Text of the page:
After: Several other state lawmakers who were in the hearings with Jacque were surprised and angered to learn of his positive status only by reading about it in the newspaper. One of this was State Rep. Jodi Emerson, who wrote:
“As someone who is immunocompromised, I am at especially high risk from COVID. On behalf of myself and others who are at higher risk, I implore all Wisconsinites to wear masks in public and get vaccinated.”
Jacque’s brother, Pierre Jacque, posted to a profanity-laden post to FB. Here is an excerpt:
“Go get the vaccine. Or at least be honest and let your flock know that the ‘choice’ they are making is between effective scientifically backed preventative medicine, or choking on a vent while their friends and colleagues hide their condition…”
“While vaccination is a personal choice, I ask that those individuals who are eligible and able to receive the COVID-19 vaccine please consider placing their trust in the medical professionals who recommend it.” – Renée Jacque, the representative’s wife
Before: He was a fitness coach and “could bench press 300 lbs. or run a mile straight up a hill.”
Phillips caught the virus in January, 2020. Since he tested positive for the antibodies, he decided not to get vaccinated.
What Happened: In June, 2021, Phillips got what he thought was a sinus infection. He got so sick he went to the ER.
He was intubated for 47 days and didn’t wake up for 18 days. After two months hospitalization, he may finally be leaving the hospital. He has lost 70 lbs.
“If we had waited even an hour longer. Bill might have just taken a nap and not woken up.” – Maria Phillips, his wife.
After: “Bill was so strong and independent and worked out and did all these things. Now he’s in a wheel chair. He can’t walk. He can’t exercise. He’s on oxygen.” – Maria Phillips
“It didn’t help that I could bench press 300 pounds or run a mile straight up a hill. I’ve been in a lot of pain and I have lost a lot, but I have gained a new outlook on life that is for sure.” – Bill Phillips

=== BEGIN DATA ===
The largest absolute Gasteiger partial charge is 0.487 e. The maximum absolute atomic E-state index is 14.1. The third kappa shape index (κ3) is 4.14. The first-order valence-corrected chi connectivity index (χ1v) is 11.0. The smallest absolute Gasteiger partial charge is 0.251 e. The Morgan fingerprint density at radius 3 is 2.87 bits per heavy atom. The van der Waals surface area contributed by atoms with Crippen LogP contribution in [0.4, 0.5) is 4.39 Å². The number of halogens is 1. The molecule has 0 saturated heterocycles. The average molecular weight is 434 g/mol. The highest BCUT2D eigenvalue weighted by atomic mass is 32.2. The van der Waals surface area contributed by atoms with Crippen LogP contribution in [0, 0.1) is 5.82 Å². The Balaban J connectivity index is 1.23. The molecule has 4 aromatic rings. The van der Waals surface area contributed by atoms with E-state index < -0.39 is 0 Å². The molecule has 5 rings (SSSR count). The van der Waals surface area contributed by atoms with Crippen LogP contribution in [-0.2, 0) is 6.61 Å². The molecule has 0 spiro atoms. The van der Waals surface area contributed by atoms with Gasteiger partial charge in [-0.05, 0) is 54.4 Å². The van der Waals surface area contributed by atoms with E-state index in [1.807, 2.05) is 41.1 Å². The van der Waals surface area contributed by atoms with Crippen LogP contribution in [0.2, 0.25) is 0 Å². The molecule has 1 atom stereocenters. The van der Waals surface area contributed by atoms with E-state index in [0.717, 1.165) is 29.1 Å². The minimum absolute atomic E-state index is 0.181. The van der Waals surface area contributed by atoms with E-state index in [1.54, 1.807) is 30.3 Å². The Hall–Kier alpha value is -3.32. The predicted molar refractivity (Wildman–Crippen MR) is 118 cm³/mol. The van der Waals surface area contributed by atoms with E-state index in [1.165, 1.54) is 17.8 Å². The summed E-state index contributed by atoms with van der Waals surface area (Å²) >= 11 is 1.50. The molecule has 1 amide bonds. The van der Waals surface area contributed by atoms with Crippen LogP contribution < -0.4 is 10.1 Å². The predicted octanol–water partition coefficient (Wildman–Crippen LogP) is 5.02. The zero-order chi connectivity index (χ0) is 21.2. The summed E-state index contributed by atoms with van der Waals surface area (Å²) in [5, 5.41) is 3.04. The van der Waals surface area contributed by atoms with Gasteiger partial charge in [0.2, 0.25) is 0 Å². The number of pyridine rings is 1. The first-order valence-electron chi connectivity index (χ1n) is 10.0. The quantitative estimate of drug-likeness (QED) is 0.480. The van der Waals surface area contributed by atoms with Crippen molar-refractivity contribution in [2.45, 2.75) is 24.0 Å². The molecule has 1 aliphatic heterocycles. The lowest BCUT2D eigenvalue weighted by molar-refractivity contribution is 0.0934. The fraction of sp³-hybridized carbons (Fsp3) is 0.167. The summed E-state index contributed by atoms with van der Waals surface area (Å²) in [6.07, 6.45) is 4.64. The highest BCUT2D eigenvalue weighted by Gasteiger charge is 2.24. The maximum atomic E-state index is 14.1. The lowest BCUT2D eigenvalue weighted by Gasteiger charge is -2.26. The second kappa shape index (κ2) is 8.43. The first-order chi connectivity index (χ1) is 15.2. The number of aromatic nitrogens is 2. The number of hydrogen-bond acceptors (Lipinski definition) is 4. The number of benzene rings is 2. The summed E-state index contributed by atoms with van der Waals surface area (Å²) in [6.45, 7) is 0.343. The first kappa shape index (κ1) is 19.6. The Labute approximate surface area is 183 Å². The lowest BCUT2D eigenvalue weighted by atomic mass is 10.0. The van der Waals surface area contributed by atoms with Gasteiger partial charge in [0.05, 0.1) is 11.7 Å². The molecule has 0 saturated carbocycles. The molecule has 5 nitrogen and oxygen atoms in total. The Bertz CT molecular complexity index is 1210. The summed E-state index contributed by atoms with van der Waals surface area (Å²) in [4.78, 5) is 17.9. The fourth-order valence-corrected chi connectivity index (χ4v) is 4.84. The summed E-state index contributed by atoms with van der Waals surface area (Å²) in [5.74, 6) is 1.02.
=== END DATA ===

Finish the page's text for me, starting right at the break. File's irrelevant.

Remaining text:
“That mistake [not getting vaccinated] came that close to costing me my life.” – Bill Phillips
Phillips plans to get the COVID-19 vaccine on his birthday in September.
Before: “Lydia has never really believed in vaccines … She believed that she could handle everything on her own, that you didn’t really need medicine.” – Dottie Jones, Lydia’s cousin
Lydia and her husband, Lawrence, shared anti-vaccine beliefs. Three of their four children are eligible, but have not been vaccinated.
What Happened: Lydia and her kids returned from a church camp in early July. They all tested positive, even her husband, who did not attend the camp.
When she experienced shortness of breath, Lawrence took her to the ICU. He was admitted into the hospital as well. A couple days later, Lawrence, too, was rushed to the ICU. They both fought the virus in beds just feet apart.
Lawrence died on Aug. 2, and Lydia died on Aug. 16. She would have turned 43 today.
After: Lawrence requested the vaccine shortly before he was put on a ventilator, but it was too late.
“Please make sure my kids get vaccinated” – Lydia on her last phone call to her sister.